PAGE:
A MODEST PROPOSAL
FOR PREVENTING THE CHILDREN OF POOR PEOPLE IN IRELAND
FROM BEING ABURDEN TO THEIR PARENTS OR COUNTRY, AND
FOR MAKING THEM BENEFICIAL TO THE PUBLIC
by Jonathan Swift
It is a melancholy object to those who walk through this great
town or travel in the country, when they see the streets, the roads,
and cabin doors, crowded with beggars of the female sex, followed by
three, four, or six children, all in rags and importuning every
passenger for an alms. These mothers, instead of being able to work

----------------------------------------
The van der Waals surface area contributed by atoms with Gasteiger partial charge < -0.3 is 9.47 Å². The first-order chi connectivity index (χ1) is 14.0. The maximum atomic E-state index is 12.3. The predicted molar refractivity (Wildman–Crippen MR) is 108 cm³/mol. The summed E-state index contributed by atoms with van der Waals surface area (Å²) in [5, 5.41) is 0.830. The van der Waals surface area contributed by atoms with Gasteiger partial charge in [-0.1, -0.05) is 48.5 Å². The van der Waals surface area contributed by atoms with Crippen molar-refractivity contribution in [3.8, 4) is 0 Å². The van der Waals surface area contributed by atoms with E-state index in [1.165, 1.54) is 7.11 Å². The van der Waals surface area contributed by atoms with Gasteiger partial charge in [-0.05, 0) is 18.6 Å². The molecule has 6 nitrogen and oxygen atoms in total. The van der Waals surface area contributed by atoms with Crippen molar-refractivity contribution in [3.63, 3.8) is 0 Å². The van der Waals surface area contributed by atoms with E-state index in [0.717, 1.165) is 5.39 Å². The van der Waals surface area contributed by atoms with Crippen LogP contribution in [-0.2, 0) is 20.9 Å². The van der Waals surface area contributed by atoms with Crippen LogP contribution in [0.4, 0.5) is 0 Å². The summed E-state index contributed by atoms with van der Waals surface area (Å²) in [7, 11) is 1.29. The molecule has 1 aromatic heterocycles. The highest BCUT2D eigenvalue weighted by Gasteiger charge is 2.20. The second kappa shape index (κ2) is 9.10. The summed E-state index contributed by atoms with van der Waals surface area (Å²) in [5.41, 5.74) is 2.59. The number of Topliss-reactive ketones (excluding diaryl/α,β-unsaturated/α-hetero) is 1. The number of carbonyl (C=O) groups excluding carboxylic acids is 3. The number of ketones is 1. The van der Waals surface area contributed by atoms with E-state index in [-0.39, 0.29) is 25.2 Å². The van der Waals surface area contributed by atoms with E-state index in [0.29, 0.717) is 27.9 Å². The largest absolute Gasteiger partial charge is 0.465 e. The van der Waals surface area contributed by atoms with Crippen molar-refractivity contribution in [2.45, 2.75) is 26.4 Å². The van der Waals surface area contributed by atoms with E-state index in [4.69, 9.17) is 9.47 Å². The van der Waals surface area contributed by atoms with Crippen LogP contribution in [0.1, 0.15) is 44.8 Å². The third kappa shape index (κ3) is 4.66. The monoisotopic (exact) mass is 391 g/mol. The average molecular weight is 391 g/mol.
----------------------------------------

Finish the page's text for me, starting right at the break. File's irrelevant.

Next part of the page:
for their honest livelihood, are forced to employ all their time in
strolling to beg sustenance for their helpless infants: who as they
grow up either turn thieves for want of work, or leave their dear
native country to fight for the Pretender in Spain, or sell themselves
to the Barbadoes.
I think it is agreed by all parties . . .